But does this mean buying anything that says 30 g of protein on it? Absolutely not! All proteins aren’t created equally- some proteins are created in the body, while some need to be acquired through diet. When you’re looking to build muscles, the proteins created in the body are not enough. That’s why you need to source protein from foods in order to up your protein numbers. Ideally, athletes consume around 2 g per pound daily on the first 12 weeks of muscle training, then scales back to between 1.2 g-1.7 g per pound after 12 weeks. The reason why your intake of protein should be relative to your weight is that it stays consistent regardless of your total daily calorie count. For instance, if you eat 2 g of protein per kilo of body weight, you are fueling yourself with the same amount of protein regardless of the number of calories you’re packing- whether it be 2000 or 4000.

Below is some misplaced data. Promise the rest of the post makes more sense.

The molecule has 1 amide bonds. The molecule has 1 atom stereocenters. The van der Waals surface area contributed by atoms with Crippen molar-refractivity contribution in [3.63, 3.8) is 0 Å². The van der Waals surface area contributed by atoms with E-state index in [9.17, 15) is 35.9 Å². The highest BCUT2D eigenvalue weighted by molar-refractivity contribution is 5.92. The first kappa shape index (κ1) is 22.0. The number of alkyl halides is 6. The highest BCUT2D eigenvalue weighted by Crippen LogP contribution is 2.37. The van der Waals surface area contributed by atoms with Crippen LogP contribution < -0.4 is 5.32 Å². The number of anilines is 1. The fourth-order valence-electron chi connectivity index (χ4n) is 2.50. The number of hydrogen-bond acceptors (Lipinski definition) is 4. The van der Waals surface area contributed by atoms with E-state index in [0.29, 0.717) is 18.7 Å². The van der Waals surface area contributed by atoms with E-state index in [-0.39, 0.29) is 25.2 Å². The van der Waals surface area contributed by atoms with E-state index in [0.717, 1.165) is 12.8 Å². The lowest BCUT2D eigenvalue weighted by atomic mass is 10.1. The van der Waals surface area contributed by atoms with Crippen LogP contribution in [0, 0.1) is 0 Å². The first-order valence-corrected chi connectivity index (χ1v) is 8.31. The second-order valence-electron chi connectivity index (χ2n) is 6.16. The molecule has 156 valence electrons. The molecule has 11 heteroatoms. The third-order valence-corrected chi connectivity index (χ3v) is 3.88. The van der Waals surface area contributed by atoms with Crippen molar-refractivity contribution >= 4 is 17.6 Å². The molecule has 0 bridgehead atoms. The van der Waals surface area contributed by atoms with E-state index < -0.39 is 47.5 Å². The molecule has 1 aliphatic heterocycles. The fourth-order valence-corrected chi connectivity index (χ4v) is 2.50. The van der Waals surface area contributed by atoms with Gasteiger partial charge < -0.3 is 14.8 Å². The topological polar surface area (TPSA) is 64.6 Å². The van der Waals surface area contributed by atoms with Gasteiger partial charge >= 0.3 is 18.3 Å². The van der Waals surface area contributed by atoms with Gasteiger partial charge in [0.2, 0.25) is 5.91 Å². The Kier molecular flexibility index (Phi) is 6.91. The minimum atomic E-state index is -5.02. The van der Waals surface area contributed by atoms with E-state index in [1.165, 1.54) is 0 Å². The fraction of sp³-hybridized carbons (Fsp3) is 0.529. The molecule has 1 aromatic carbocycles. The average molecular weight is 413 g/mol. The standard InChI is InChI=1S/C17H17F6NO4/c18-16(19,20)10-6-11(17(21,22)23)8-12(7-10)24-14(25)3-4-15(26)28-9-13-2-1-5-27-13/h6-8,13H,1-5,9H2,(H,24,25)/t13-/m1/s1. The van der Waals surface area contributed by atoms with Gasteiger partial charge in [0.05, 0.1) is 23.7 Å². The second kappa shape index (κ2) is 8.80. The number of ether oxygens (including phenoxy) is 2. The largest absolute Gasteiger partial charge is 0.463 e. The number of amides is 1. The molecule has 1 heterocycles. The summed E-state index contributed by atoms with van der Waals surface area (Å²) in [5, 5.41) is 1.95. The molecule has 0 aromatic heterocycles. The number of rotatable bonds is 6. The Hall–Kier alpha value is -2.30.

While focusing on your protein intake, make sure not to forget carbohydrates. This macronutrient is easily overlooked, primarily because of the impression that they make you fat. When it comes to bulking up, though, carbs are an essential part of any nutritional plan. These are taken and converted by the body into glucose, which is its preferred energy source. Moreover, glucose provides the fuel for brain function, so it’s vital for your physical and mental health. 

One of the reasons carbs get a bad rap is because people in most Western countries don’t consume the right kind of carbs. Instead of eating whole grains, way too many people eat refined starches like pastries, chips, potato, etc. The best sources of carbohydrates are popcorn, oatmeal, millet, bulgur, buckwheat, brown rice and barley. Carbohydrate sources should also be rich in fiber. It keeps you full throughout the day, hence reducing the chances of succumbing to unwanted cravings. The recommended intake of fiber each day is 38 g for men and 25 g for women. But the US Department of Agriculture argued that the American adults only eat 10-15 g of fiber per day. To make sure you’re getting enough fiber, get at least 1 g of fiber for every 5 g of carbs you consume.